The Evolution of Rotation Group Bias: Will the Real Unemployment Rate Please Stand Up?
This paper documents that rotation group bias - the tendency for labor force statistics to vary systematically by month in sample in labor force surveys - in the Current Population Survey (CPS) has worsened considerably over time. The estimated unemployment rate for earlier rotation groups has grown sharply relative to the unemployment rate for later rotation groups; both should be nationally representative samples. The rise in rotation group bias is driven by a growing tendency for respondents to report job search in earlier rotations relative to later rotations. We investigate explanations for the change in bias. We find that rotation group bias increased discretely after the 1994 CPS redesign and that rising nonresponse is likely a significant contributor. Survey nonresponse increased after the redesign, and subsequently trended upward, mirroring the time pattern of rotation group bias. Consistent with this explanation, there is only a small increase in rotation group bias for households that responded in all eight interviews. An analysis of rotation group bias in Canada and the U.K. reveal no rotation group bias in Canada and a modest and declining bias in the U.K. There is not a â€œHeisenberg Principleâ€ of rotation group bias, whereby the bias is an inherent feature of repeated interviewing. We explore alternative weightings of the unemployment rate by rotation group and find that, despite the rise in rotation group bias, the official unemployment does no worse than these other measures in predicting alternative measures of economic slack or fitting key macroeconomic relationships.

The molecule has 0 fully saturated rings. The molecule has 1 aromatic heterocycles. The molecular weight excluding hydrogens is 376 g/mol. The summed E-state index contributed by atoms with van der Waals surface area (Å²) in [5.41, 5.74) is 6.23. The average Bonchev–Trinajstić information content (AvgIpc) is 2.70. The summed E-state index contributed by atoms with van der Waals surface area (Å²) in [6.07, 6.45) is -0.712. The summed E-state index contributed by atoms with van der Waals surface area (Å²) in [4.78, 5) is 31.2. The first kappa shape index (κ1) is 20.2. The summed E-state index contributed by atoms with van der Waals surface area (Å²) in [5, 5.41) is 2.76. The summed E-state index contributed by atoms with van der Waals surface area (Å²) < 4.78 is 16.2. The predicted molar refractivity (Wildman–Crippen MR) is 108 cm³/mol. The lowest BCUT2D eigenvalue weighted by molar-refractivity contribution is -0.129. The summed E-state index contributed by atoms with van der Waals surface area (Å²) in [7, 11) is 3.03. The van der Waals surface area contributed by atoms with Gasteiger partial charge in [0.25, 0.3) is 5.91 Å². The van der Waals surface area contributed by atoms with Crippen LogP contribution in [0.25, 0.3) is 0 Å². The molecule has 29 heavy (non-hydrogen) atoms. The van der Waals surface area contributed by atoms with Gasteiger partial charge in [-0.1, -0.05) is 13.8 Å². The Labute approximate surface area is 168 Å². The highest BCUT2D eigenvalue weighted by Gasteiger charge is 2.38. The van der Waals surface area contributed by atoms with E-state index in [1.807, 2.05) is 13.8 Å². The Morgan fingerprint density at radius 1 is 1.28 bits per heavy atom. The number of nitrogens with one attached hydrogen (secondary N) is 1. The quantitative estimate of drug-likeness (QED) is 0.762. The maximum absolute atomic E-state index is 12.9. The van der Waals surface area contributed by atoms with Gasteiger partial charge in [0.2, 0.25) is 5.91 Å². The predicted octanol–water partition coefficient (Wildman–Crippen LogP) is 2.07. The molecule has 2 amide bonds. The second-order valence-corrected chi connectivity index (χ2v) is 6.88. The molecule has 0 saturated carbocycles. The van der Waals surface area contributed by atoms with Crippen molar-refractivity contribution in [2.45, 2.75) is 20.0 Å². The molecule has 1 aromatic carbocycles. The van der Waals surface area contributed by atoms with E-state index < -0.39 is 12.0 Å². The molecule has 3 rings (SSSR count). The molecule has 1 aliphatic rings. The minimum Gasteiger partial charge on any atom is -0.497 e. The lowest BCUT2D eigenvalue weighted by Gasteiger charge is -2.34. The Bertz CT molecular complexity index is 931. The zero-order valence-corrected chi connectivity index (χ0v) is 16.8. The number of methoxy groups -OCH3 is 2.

|Date of creation:||Aug 2014|
|Date of revision:|
|Contact details of provider:|| Postal: Firestone Library, Princeton, New Jersey 08544-2098|
Phone: 609 258-4041
Fax: 609 258-2907
Web page: http://www.irs.princeton.edu/
More information through EDIRC
Please report citation or reference errors to , or , if you are the registered author of the cited work, log in to your RePEc Author Service profile, click on "citations" and make appropriate adjustments.:
- Daniel Aaronson & Bhashkar Mazumder & Shani Schechter, 2010. "What is behind the rise in long-term unemployment?," Economic Perspectives, Federal Reserve Bank of Chicago, issue Q II, pages 28-51.
- Solon, Gary, 1986. "Effects of Rotation Group Bias on Estimation of Unemployment," Journal of Business & Economic Statistics, American Statistical Association, vol. 4(1), pages 105-09, January.
When requesting a correction, please mention this item's handle: RePEc:pri:indrel:578. See general information about how to correct material in RePEc.
For technical questions regarding this item, or to correct its authors, title, abstract, bibliographic or download information, contact: (Bobray Bordelon)
If references are entirely missing, you can add them using this form.